Goldman Faces New Legal Woes: Goldman Sachs's mortgage woes are far from over. In 2010, the Wall Street investment bank paid $550 million to settle a civil fraud suit brought by the Securities and Exchange Commission. The S.E.C. accused Goldman of creating a mortgage product called Abacus 2007-AC1 that was intended to fail. On Tuesday, the firm disclosed in a regulatory filing that it had received more subpoenas related to Abacus and other collateralized debt obligations that it made during the mortgage boom. Goldman has previously revealed that the Financial Industry Regulatory Authority and the Financial Services Authority in Britain are looking into Abacus. The firm on Tuesday said that it had received subpoenas from other unnamed regulators in connection to Abacus and other C.D.O.'s. In a filing in late March, the firm disclosed only that it had received requests for information from unnamed regulators. A subpoena is a more serious step.
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n., pl., ab·a·cus·es, or ab·a·ci (ăb'ə-sī', ə-băk'ī').
- A manual computing device consisting of a frame holding parallel rods strung with movable counters.
- Architecture. A slab on the top of the capital of a column.
[Middle English, from Latin, from Greek abax, abak-, counting board, perhaps from Hebrew 'ābāq, dust.]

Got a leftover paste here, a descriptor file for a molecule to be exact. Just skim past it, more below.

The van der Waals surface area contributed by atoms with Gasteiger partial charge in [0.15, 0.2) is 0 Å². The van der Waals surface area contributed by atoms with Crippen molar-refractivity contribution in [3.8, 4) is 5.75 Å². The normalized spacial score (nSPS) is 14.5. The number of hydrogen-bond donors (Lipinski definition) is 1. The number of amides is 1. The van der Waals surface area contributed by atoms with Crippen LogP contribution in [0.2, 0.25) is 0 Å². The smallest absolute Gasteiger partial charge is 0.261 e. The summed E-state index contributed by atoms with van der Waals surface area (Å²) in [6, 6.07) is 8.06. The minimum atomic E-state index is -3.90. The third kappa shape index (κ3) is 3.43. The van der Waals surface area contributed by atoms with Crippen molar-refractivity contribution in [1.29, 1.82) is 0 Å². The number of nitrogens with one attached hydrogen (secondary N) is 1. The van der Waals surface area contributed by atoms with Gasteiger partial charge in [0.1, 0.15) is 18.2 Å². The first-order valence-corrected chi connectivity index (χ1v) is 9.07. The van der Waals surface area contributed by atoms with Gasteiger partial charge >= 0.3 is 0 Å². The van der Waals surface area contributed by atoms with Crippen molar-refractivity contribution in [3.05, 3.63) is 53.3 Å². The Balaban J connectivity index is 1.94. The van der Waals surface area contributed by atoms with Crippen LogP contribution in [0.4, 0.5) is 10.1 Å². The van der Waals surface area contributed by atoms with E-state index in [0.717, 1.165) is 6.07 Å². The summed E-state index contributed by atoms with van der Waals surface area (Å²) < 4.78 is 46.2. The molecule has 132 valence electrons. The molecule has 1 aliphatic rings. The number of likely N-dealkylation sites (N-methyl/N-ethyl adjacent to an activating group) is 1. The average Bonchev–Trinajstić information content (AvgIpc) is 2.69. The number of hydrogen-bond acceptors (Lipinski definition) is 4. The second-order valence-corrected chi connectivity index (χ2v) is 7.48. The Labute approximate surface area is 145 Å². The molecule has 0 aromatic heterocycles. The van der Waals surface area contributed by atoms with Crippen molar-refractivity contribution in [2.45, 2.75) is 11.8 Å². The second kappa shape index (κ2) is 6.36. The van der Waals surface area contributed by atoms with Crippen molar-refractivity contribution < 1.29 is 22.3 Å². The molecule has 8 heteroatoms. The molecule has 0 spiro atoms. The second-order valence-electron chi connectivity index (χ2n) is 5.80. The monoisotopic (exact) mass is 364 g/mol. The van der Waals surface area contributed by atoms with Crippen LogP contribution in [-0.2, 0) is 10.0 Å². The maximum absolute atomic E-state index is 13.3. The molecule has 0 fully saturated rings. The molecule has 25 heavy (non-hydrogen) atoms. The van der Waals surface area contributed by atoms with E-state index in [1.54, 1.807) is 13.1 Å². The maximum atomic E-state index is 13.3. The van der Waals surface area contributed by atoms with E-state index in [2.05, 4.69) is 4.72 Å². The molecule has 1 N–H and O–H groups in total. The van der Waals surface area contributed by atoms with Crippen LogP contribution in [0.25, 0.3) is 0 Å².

WORD HISTORY The adjective dusty, with its connotations of disuse and age, might seem an appropriate word to describe the abacus, since this counting device was used for solving arithmetical problems in the days before calculators and computers. Originally the abacus was, in fact, dusty. The source of our word abacus, the Greek word abax, probably comes from Hebrew 'ābāq, "dust," although the details of transmission are obscure. In postbiblical usage 'ābāq meant "sand used as a writing surface." The Greek word abax has as one of its senses "a board sprinkled with sand or dust for drawing geometric diagrams." This board is a relative of the abacus with movable counters strung on rods that is familiar to us. The first use of the word abacus, recorded in Middle English in a work written before 1387, refers to a sand-board abacus used by the Arabs. The difference in form between the Middle English word abacus and its Greek source abax is explained by the fact that Middle English borrowed Latin abacus, which came from the Greek genitive form (abakos) of abax.